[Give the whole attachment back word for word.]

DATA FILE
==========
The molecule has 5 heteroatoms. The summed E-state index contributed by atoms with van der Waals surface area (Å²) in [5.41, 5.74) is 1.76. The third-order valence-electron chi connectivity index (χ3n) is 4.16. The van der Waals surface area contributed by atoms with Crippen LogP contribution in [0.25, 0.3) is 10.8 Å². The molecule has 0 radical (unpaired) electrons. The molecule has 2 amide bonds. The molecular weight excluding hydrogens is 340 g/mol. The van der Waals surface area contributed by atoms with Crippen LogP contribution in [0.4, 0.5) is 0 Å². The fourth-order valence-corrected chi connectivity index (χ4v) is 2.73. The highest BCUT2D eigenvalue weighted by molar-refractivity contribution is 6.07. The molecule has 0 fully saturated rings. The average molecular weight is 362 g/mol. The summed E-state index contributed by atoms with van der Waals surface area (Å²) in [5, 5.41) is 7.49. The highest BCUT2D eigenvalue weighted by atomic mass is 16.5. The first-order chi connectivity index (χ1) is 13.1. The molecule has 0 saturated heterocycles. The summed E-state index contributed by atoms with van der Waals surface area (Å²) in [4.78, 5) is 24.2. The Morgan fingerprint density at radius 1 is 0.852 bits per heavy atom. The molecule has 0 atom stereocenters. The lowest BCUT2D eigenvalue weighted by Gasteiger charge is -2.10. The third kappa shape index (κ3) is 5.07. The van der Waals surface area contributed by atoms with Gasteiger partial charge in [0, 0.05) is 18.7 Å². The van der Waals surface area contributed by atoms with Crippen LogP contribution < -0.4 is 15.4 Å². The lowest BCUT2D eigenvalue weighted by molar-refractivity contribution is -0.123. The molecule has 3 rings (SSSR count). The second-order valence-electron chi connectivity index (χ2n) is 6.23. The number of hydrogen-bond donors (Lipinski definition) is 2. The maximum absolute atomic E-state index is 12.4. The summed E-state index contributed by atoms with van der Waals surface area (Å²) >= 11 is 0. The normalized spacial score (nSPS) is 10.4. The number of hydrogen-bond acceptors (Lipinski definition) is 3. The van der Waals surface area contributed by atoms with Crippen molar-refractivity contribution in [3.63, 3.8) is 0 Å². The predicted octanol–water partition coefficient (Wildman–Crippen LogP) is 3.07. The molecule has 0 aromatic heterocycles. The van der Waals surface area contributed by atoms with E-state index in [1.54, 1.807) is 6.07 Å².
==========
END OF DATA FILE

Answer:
The molecule has 5 heteroatoms. The summed E-state index contributed by atoms with van der Waals surface area (Å²) in [5.41, 5.74) is 1.76. The third-order valence-electron chi connectivity index (χ3n) is 4.16. The van der Waals surface area contributed by atoms with Crippen LogP contribution in [0.25, 0.3) is 10.8 Å². The molecule has 0 radical (unpaired) electrons. The molecule has 2 amide bonds. The molecular weight excluding hydrogens is 340 g/mol. The van der Waals surface area contributed by atoms with Crippen LogP contribution in [0.4, 0.5) is 0 Å². The fourth-order valence-corrected chi connectivity index (χ4v) is 2.73. The highest BCUT2D eigenvalue weighted by molar-refractivity contribution is 6.07. The molecule has 0 fully saturated rings. The average molecular weight is 362 g/mol. The summed E-state index contributed by atoms with van der Waals surface area (Å²) in [5, 5.41) is 7.49. The highest BCUT2D eigenvalue weighted by atomic mass is 16.5. The first-order chi connectivity index (χ1) is 13.1. The molecule has 0 saturated heterocycles. The summed E-state index contributed by atoms with van der Waals surface area (Å²) in [4.78, 5) is 24.2. The Morgan fingerprint density at radius 1 is 0.852 bits per heavy atom. The molecule has 0 atom stereocenters. The lowest BCUT2D eigenvalue weighted by Gasteiger charge is -2.10. The third kappa shape index (κ3) is 5.07. The van der Waals surface area contributed by atoms with Gasteiger partial charge in [0, 0.05) is 18.7 Å². The van der Waals surface area contributed by atoms with Crippen LogP contribution < -0.4 is 15.4 Å². The lowest BCUT2D eigenvalue weighted by molar-refractivity contribution is -0.123. The molecule has 3 rings (SSSR count). The second-order valence-electron chi connectivity index (χ2n) is 6.23. The number of hydrogen-bond donors (Lipinski definition) is 2. The maximum absolute atomic E-state index is 12.4. The summed E-state index contributed by atoms with van der Waals surface area (Å²) >= 11 is 0. The normalized spacial score (nSPS) is 10.4. The number of hydrogen-bond acceptors (Lipinski definition) is 3. The van der Waals surface area contributed by atoms with Crippen molar-refractivity contribution in [3.63, 3.8) is 0 Å². The predicted octanol–water partition coefficient (Wildman–Crippen LogP) is 3.07. The molecule has 0 aromatic heterocycles. The van der Waals surface area contributed by atoms with E-state index in [1.54, 1.807) is 6.07 Å².